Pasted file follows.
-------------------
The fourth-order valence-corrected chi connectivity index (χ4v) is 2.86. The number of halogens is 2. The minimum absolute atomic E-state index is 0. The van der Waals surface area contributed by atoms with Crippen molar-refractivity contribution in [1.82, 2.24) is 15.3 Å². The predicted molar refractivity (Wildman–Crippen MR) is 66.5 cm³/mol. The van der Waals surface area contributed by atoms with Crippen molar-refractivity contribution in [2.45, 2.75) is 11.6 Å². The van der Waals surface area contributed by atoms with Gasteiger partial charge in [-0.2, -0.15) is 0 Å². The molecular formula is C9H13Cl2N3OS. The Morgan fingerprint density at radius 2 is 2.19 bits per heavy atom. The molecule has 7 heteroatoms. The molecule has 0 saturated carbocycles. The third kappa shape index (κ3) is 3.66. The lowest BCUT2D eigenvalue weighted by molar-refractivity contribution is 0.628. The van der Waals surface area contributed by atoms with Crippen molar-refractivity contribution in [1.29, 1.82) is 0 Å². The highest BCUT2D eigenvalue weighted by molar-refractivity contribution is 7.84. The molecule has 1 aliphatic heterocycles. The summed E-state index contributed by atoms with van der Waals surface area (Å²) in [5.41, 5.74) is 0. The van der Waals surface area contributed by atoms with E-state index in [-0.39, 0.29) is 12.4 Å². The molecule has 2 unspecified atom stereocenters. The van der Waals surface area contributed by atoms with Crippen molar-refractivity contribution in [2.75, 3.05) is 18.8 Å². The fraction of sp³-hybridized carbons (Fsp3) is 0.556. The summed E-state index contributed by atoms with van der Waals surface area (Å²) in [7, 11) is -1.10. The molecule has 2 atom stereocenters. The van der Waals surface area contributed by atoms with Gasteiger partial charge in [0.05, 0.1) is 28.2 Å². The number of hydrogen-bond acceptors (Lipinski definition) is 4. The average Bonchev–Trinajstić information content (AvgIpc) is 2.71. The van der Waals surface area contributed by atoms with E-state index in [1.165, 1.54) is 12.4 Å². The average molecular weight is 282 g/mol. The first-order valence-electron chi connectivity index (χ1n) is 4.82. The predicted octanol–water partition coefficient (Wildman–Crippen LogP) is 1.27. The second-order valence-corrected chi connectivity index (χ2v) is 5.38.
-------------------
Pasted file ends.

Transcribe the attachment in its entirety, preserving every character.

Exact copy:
The fourth-order valence-corrected chi connectivity index (χ4v) is 2.86. The number of halogens is 2. The minimum absolute atomic E-state index is 0. The van der Waals surface area contributed by atoms with Crippen molar-refractivity contribution in [1.82, 2.24) is 15.3 Å². The predicted molar refractivity (Wildman–Crippen MR) is 66.5 cm³/mol. The van der Waals surface area contributed by atoms with Crippen molar-refractivity contribution in [2.45, 2.75) is 11.6 Å². The van der Waals surface area contributed by atoms with Gasteiger partial charge in [-0.2, -0.15) is 0 Å². The molecular formula is C9H13Cl2N3OS. The Morgan fingerprint density at radius 2 is 2.19 bits per heavy atom. The molecule has 7 heteroatoms. The molecule has 0 saturated carbocycles. The third kappa shape index (κ3) is 3.66. The lowest BCUT2D eigenvalue weighted by molar-refractivity contribution is 0.628. The van der Waals surface area contributed by atoms with Crippen molar-refractivity contribution in [1.29, 1.82) is 0 Å². The highest BCUT2D eigenvalue weighted by molar-refractivity contribution is 7.84. The molecule has 1 aliphatic heterocycles. The summed E-state index contributed by atoms with van der Waals surface area (Å²) in [5.41, 5.74) is 0. The van der Waals surface area contributed by atoms with E-state index in [-0.39, 0.29) is 12.4 Å². The molecule has 2 unspecified atom stereocenters. The van der Waals surface area contributed by atoms with Crippen molar-refractivity contribution in [2.75, 3.05) is 18.8 Å². The fraction of sp³-hybridized carbons (Fsp3) is 0.556. The summed E-state index contributed by atoms with van der Waals surface area (Å²) in [7, 11) is -1.10. The molecule has 2 atom stereocenters. The van der Waals surface area contributed by atoms with Gasteiger partial charge in [0.05, 0.1) is 28.2 Å². The number of hydrogen-bond acceptors (Lipinski definition) is 4. The average Bonchev–Trinajstić information content (AvgIpc) is 2.71. The van der Waals surface area contributed by atoms with E-state index in [1.165, 1.54) is 12.4 Å². The average molecular weight is 282 g/mol. The first-order valence-electron chi connectivity index (χ1n) is 4.82. The predicted octanol–water partition coefficient (Wildman–Crippen LogP) is 1.27. The second-order valence-corrected chi connectivity index (χ2v) is 5.38.